Tourism Impacts on Local Communities around Coastal Zones: Issues of Sustainable Development

By Okech, Roselyne N. | Journal of Tourism Challenges and Trends, January 2010 | Go to article overview

Tourism Impacts on Local Communities around Coastal Zones: Issues of Sustainable Development


Okech, Roselyne N., Journal of Tourism Challenges and Trends


Introduction

Although tourism may dominate the economies of many destinations and the incomes of many individuals, it is seldom their only source of sustenance. This is true of most communities and is particularly the case for individuals in many marginal economies. In such situations, many people may not have a conventional job but may farm, fish, hunt, do odd jobs, migrate and send back remittances, obtain unemployment benefits and, generally, support themselves through multiple means. Furthermore, these means may vary with the seasons, and may involve a mix of activities that span the subsistence, barter and cash economies (Tao, Wall 2009). The introduction of tourism may result in conflict with such activities, displacing them or making them less viable, or it may fit into the existing situation as a complementary activity, contributing to economic diversification and forging positive linkages with existing forms of production. Of course, it may also do both at the same time. Acknowledgement of the importance of the links between tourism and other activities leads to the conclusion that tourism should be seen as a tool for development and not as an end in itself (McCool, Moisey 2001; Tao, Wall 2009).

It may be pertinent to ask whether and in what forms tourism might contribute to sustainable development. Such a perspective acknowledges that tourism is unlikely to be the sole user of resources and that a balance should be sought between tourism and other existing and potential activities. It also recognizes that tourism may not be necessary for sustainable development and that the reduction of tourism may be a legitimate goal in certain circumstances. Traditional approaches to biodiversity conservation in protected areas have been criticized to be ineffective and unethical due to externally imposed rules and regulations on local people, which have either resulted in their relocation or have infringed traditional rights to use local resources for subsistence livelihood (Wells, Brandon 1992; Heinen 1996; McNeely 2001; Lai, Nepal 2006). Conflicts between local people and park authorities are often the consequence of externally imposed park regulations and have been reported widely in conservation literature (Wells & Brandon 1993; Nepal, Weber 1995; Hackel 1999; Brandon 2001).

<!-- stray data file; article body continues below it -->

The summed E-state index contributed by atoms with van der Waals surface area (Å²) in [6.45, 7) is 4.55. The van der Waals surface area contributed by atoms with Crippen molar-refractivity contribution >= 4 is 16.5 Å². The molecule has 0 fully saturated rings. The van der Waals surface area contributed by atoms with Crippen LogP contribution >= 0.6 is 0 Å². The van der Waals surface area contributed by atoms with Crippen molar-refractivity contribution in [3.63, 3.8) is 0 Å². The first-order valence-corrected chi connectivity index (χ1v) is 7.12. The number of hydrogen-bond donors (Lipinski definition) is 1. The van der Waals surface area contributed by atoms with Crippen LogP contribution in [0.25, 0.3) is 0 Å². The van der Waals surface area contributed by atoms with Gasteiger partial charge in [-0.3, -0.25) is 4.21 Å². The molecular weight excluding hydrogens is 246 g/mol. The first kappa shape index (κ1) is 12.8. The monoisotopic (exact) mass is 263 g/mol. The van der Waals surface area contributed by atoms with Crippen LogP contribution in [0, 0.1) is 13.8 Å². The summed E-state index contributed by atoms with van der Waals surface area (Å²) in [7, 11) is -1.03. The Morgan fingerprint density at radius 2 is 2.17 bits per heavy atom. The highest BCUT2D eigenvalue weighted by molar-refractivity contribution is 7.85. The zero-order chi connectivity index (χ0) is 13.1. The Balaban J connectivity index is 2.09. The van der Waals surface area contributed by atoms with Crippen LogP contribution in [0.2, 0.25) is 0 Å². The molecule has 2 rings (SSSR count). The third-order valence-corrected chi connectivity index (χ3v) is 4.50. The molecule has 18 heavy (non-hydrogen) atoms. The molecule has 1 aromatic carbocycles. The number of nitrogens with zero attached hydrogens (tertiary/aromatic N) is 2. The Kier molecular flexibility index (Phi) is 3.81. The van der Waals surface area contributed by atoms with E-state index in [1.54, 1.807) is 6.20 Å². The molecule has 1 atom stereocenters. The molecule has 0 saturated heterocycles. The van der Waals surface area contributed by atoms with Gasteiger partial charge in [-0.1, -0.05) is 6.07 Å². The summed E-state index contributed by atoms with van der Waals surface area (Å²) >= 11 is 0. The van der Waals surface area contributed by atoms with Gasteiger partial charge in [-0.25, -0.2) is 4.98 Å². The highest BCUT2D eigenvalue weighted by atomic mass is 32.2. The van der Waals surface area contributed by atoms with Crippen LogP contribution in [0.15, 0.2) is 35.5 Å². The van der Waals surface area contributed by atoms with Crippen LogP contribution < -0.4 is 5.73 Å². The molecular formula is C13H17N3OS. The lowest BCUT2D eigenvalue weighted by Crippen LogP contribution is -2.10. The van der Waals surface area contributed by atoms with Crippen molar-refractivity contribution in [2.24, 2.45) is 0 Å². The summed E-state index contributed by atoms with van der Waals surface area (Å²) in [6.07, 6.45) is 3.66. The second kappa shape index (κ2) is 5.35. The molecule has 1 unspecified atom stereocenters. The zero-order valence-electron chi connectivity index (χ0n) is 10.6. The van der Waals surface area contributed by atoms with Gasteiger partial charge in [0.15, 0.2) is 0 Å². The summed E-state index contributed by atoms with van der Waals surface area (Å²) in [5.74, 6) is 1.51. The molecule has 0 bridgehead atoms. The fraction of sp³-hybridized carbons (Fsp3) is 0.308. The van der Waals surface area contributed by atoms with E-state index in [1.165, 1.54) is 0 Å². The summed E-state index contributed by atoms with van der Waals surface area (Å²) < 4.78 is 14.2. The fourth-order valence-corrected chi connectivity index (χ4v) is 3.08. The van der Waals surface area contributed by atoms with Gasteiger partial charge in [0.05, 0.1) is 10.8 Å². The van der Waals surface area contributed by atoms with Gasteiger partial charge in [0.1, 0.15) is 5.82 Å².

It is suggested that successful protected area management will not be achieved without the cooperation and support from local communities (Wells, Brandon 1993; Gurung 1995; Mehta, Heinen 2001) and that local communities must be empowered and involved in making important conservation decisions (Newmark, Hough 2000; Sofield 2003). To gain local support, the development and implementation of ecotourism and integrated conservation development projects (ICDPs) have been advocated throughout the world (Alpert 1996; Ceballos-Lascurain, 1996; Campbell 1999). According to Mowforth and Munt (2003), there is a vast body of work that demonstrates that local communities in Third World countries reap few benefits from tourism because they have little control over the ways in which the industry is developed, they cannot match the financial resources available to external investors, and their views are rarely heard. This paper examines the communities' degree of involvement in tourism planning, management and ownership, hence local control or community integration. The hypothesis is that a community is characterized as highly integrated in tourism decision-making would experience greater socioeconomic benefits over another community distinguished by a low level of integration. Yet, Lamu and Zanzibar provides, albeit in microcosm, an example of tourism management processes at work, in a context of urban conservation and renewal, processes that are essentially the same as those governing the transformation of far larger-scale and better-financed environments elsewhere.